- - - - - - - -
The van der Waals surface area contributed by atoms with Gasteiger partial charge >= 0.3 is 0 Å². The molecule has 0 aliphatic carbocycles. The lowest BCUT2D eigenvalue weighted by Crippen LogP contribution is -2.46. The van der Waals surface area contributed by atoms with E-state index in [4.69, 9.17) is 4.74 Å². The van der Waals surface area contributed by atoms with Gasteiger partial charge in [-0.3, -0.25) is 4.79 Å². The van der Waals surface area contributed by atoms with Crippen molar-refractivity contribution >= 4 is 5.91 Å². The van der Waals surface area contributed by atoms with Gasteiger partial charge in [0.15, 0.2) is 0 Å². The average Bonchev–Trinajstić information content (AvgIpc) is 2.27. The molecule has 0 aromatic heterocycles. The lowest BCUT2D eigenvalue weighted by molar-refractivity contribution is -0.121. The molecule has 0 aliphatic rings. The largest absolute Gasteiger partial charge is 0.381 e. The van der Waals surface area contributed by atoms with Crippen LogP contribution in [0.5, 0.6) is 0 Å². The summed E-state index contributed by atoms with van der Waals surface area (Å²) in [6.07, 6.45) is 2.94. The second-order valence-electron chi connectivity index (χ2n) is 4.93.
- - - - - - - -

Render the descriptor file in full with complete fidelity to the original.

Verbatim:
The van der Waals surface area contributed by atoms with Gasteiger partial charge >= 0.3 is 0 Å². The molecule has 0 aliphatic carbocycles. The lowest BCUT2D eigenvalue weighted by Crippen LogP contribution is -2.46. The van der Waals surface area contributed by atoms with E-state index in [4.69, 9.17) is 4.74 Å². The van der Waals surface area contributed by atoms with Gasteiger partial charge in [-0.3, -0.25) is 4.79 Å². The van der Waals surface area contributed by atoms with Crippen molar-refractivity contribution >= 4 is 5.91 Å². The van der Waals surface area contributed by atoms with Gasteiger partial charge in [0.15, 0.2) is 0 Å². The average Bonchev–Trinajstić information content (AvgIpc) is 2.27. The molecule has 0 aromatic heterocycles. The lowest BCUT2D eigenvalue weighted by molar-refractivity contribution is -0.121. The molecule has 0 aliphatic rings. The largest absolute Gasteiger partial charge is 0.381 e. The van der Waals surface area contributed by atoms with Crippen LogP contribution in [0.5, 0.6) is 0 Å². The summed E-state index contributed by atoms with van der Waals surface area (Å²) in [6.07, 6.45) is 2.94. The second-order valence-electron chi connectivity index (χ2n) is 4.93.